Canada and China ramp up war of words over Canadian’s death sentence

Michael Kovrig

Michael Kovrig

Police in the northeastern port city of Dalian said he was part of a conspiracy to hide 222 kilograms of methamphetamine inside tires and export them to Australia.

Two other Canadians, former diplomat Michael Kovrig and businessman Michael Spavor, are also being held in China on unspecified allegations related to national security.

China has rejected accusations from Canada that it is arbitrarily applying a death sentence to a Canadian convicted of drug smuggling.

The Chinese press began publicising Schellenberg's case in December after Canada detained Meng Wanzhou, chief financial officer of the Chinese telecommunications giant Huawei, on Dec 1 at the request of the US.

Lewis said the court was likely to confirm the sentence and the case would move up to the Supreme People's Court.

Justin Trudeau criticized the death penalty and China expressed "strong dissatisfaction" for the PM's comments. Britain and other countries were retaliated against over meetings with the Tibetan spiritual leader the Dalai Lama, considered a unsafe separatist by Beijing, and in 2014, a Canadian couple was detained in northeastern China and charged with espionage following Canada's arrest of a man accused of stealing US aviation secrets for China.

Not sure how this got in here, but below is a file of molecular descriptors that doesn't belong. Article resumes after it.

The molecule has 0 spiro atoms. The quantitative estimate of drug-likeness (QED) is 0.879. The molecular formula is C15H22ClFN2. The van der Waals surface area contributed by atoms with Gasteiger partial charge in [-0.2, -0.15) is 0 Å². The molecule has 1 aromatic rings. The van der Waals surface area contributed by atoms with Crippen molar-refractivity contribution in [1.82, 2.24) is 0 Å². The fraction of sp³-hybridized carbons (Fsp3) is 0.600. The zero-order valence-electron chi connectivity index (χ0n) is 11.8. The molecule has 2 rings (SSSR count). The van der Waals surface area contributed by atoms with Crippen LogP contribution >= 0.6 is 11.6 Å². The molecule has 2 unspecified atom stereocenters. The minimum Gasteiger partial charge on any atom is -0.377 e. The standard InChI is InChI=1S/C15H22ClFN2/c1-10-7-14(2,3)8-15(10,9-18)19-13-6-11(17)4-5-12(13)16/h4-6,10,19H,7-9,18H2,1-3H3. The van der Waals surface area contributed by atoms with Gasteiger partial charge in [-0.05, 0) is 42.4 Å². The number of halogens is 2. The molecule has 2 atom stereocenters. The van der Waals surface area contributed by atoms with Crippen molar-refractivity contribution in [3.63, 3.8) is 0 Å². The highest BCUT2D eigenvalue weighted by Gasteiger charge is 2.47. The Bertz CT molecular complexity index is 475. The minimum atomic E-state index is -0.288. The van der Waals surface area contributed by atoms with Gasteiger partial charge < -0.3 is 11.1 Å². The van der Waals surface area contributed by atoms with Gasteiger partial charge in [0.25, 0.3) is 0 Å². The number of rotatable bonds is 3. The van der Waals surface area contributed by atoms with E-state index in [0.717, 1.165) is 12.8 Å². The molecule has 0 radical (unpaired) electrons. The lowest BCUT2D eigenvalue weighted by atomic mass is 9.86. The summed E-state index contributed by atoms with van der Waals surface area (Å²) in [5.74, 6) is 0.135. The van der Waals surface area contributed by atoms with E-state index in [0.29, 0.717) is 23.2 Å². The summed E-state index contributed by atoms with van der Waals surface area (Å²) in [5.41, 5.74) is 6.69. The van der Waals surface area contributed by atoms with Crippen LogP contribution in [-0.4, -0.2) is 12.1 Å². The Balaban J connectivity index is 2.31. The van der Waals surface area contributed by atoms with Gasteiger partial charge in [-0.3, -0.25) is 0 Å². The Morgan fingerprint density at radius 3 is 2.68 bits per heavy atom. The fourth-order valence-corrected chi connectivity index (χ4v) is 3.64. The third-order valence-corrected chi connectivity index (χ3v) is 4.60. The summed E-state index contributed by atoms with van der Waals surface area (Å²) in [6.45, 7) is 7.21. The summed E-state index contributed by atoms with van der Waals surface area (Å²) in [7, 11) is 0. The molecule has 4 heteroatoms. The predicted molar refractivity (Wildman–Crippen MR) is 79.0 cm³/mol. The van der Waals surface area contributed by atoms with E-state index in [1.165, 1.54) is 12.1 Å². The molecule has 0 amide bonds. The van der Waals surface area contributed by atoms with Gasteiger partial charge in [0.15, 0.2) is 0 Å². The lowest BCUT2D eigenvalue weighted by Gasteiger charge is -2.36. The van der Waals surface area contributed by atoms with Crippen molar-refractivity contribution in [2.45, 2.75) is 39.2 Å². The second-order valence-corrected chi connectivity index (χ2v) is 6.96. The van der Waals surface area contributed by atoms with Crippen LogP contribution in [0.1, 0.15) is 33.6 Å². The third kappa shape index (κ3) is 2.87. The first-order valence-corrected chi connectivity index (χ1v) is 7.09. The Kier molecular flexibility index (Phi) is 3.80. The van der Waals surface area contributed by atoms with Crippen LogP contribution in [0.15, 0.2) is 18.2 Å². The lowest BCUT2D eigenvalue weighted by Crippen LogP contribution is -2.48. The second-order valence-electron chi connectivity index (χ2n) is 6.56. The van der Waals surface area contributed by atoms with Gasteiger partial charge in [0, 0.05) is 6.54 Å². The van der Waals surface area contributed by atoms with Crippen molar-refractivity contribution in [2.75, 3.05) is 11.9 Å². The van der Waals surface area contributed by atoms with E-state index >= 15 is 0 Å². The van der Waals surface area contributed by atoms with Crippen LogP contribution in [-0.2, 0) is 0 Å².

Former Canadian ambassador to China, Guy Saint-Jacques, told theGlobe and Mailthat at least two Canadian citizens have previously been executed in China for drug crimes, despite objections from previous Canadian prime ministers.

Since Meng's detention, China has arrested two Canadians in apparent retaliation.

Schellenberg's aunt, Lauri Nelson-Jones, said the family is awaiting any news regarding an appeal.

The sentence comes against the backdrop of Beijing's anger over the arrest in Canada of a top executive from telecom giant Huawei last month on a United States extradition request related to Iran sanctions violations.

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The move appears to be the latest in an escalating feud that began with the arrest of the Huawei executive Meng Wanzhou in Canada in early December at the request of the U.S., which has accused her of violating sanctions.

"I find it extremely odd that the authorities could sit on a case for nearly three years, and then within two weeks find "new" evidence to suddenly sentence a man to death", said William Nee, China researcher for Amnesty International.

He said Beijing's handling of the case shows its refusal to recognize the concept of an independent judiciary, something unknown in China, where the ruling Communist Party controls the courts.

"It's hard not to see a link" between the case and Canada's arrest of Meng, Saint-Jacques told The Associated Press news agency.

Chinese state media have reacted angrily to claims the death sentence is linked to Ms Meng's case.

Canada has updated its travel advice for China, urging citizens to "exercise a high degree of caution due to the risk of arbitrary enforcement of local laws".

Worldwide rights groups condemned the sentence with some saying it was too severe and suggesting it may have been politically motivated.

Trudeau said last week that Chinese officials were not respecting Kovrig's diplomatic immunity.

Schellenberg's lawyer, Zhang Dongshuo, told Reuters that his client's sentence should not have been increased, because no new evidence had been presented at the retrial.

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